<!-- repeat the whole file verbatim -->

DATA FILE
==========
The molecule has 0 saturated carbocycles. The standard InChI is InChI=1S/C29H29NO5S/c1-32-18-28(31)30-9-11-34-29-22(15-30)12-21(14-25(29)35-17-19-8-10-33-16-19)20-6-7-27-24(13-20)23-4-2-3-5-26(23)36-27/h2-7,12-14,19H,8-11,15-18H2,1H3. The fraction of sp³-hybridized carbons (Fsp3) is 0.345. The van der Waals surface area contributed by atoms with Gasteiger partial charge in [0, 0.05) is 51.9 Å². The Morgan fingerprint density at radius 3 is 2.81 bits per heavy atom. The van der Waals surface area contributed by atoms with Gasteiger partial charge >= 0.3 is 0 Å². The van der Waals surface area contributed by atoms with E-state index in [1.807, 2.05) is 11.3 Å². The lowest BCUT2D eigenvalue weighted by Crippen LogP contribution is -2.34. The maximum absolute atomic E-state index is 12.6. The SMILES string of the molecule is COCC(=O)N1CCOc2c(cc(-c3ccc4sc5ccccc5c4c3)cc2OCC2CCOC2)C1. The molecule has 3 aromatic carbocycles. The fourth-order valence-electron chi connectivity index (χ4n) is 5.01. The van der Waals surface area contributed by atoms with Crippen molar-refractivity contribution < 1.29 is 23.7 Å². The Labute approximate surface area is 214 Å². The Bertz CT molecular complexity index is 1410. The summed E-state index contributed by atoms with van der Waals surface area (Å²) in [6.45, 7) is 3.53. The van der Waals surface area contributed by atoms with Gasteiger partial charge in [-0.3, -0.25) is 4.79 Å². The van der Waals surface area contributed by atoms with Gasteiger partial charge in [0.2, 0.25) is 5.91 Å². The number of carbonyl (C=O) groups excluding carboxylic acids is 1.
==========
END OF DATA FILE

The molecule has 0 saturated carbocycles. The standard InChI is InChI=1S/C29H29NO5S/c1-32-18-28(31)30-9-11-34-29-22(15-30)12-21(14-25(29)35-17-19-8-10-33-16-19)20-6-7-27-24(13-20)23-4-2-3-5-26(23)36-27/h2-7,12-14,19H,8-11,15-18H2,1H3. The fraction of sp³-hybridized carbons (Fsp3) is 0.345. The van der Waals surface area contributed by atoms with Gasteiger partial charge in [0, 0.05) is 51.9 Å². The Morgan fingerprint density at radius 3 is 2.81 bits per heavy atom. The van der Waals surface area contributed by atoms with Gasteiger partial charge >= 0.3 is 0 Å². The van der Waals surface area contributed by atoms with E-state index in [1.807, 2.05) is 11.3 Å². The lowest BCUT2D eigenvalue weighted by Crippen LogP contribution is -2.34. The maximum absolute atomic E-state index is 12.6. The SMILES string of the molecule is COCC(=O)N1CCOc2c(cc(-c3ccc4sc5ccccc5c4c3)cc2OCC2CCOC2)C1. The molecule has 3 aromatic carbocycles. The fourth-order valence-electron chi connectivity index (χ4n) is 5.01. The van der Waals surface area contributed by atoms with Crippen molar-refractivity contribution < 1.29 is 23.7 Å². The Labute approximate surface area is 214 Å². The Bertz CT molecular complexity index is 1410. The summed E-state index contributed by atoms with van der Waals surface area (Å²) in [6.45, 7) is 3.53. The van der Waals surface area contributed by atoms with Gasteiger partial charge in [-0.3, -0.25) is 4.79 Å². The van der Waals surface area contributed by atoms with Gasteiger partial charge in [0.2, 0.25) is 5.91 Å². The number of carbonyl (C=O) groups excluding carboxylic acids is 1.